Dec. 28, 2019
Many economists are now talking about the U.S. economy entering a recession in 2020, following a longer than usual recovery of 10 years. Recessions are a normal part of the business cycle in a capitalist country. Some are mild and some, like the Great Recession of 2008-2009, are severe, caused by unusual circumstances such as the housing bubble.
In a recession, defined as two consecutive quarters of negative growth in the GNP (gross national product), consumer confidence dips, the stock market may decline, and sales of goods and services decline, resulting in layoffs and rising unemployment, and corporate bankruptcies. Real estate prices may drop too, as much as 30-40% in some areas of the nation.
However, it need not be all doom and gloom. As Warren Buffet says: "Be fearful when others are greedy and be greedy when others are fearful." Opportunities abound.
Stock Market -- As the price of nearly all stocks decline, you have the opportunity to buy stock in quality companies at "fire sale" prices. If you are willing to hold them for a year or two, you can be richly rewarded when the market bounces back.
Real estate - If you've been sitting on the sidelines, waiting to buy that first house but postponing the decision because you couldn't afford the price, this may be the time when that house suddenly is in your budget range. If you are an investor that does flips, you can get that house, rent it out for a few years, then flip it when prices recover.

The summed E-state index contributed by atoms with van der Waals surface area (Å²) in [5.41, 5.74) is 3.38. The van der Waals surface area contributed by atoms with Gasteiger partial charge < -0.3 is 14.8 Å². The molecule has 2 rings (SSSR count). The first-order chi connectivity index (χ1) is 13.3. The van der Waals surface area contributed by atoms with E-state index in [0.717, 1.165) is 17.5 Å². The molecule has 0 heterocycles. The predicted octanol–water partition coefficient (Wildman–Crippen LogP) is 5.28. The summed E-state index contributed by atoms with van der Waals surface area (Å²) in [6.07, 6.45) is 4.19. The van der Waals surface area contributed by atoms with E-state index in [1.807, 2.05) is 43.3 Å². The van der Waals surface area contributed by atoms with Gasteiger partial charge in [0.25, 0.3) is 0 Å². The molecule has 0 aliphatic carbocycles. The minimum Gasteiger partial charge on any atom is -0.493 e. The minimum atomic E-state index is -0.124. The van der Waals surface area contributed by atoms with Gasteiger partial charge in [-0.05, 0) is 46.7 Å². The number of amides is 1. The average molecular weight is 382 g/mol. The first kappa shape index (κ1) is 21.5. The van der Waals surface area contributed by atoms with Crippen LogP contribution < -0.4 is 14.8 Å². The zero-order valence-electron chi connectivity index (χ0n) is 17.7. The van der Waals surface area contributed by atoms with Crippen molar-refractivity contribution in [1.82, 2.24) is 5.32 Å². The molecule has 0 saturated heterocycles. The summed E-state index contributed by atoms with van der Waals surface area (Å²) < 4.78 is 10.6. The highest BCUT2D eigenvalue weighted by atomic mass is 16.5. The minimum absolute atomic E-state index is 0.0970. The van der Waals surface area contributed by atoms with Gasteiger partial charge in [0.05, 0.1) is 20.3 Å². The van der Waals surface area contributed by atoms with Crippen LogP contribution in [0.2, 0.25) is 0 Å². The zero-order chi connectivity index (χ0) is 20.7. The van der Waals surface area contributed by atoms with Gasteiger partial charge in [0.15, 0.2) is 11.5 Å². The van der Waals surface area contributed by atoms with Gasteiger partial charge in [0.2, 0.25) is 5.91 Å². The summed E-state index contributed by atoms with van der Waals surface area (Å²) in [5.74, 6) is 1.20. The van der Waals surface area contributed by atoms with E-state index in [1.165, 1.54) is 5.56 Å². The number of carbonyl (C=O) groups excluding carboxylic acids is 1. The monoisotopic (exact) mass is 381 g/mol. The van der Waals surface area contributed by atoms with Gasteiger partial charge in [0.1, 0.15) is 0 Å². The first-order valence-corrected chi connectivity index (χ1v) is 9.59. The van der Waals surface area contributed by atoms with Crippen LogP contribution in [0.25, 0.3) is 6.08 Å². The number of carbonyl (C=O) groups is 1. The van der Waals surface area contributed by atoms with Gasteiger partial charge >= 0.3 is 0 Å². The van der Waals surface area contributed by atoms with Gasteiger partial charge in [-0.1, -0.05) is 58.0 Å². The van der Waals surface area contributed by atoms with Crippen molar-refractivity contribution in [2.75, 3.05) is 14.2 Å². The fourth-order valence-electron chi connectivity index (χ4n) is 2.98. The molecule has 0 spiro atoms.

Business -- In a recession, many of your competitor with no cash cushion will disappear, either through mismanagement or because they are not well diversified or didn't save for a rainy day. They may have depended on one product line that did well when times were flush but which doesn't do well when consumers' budgets are squeezed. That's your chance to pick up market share, or get more sales with you marketing.
The goal in a recession is to survive. If you can still grow, all the better. This may be a good time to re-evaluate the business and develop new product lines that will diversify your customer base. Get a good grip on expense control. Good time for market research. Good time to differentiate your business from the competition by offering unique services or product features that no one else has.
When cutting costs, consider travel costs, extra employees not critical to your main business, office space you don't need, trade shows, unnecessary advertising. You still need to spend on marketing, but make sure it's cost-effective, and maybe do more guerrilla marketing and low-cost social media advertising. Scrutinize that Google Ad Words or Facebook budget carefully. Are you using an expensive PR firm or ad agency? Do you still need them, or can you cut back their services? Can you use local college students as interns for some of your work?
Note: If you want to get some solid advice about weathering a recession, strategy, planning, and business coaching, consider contacting John LaRosa (MBA in Marketing, 40 years business experience) for business coaching. See marketdataenterprises.com/speaker for details. First phone consult is free.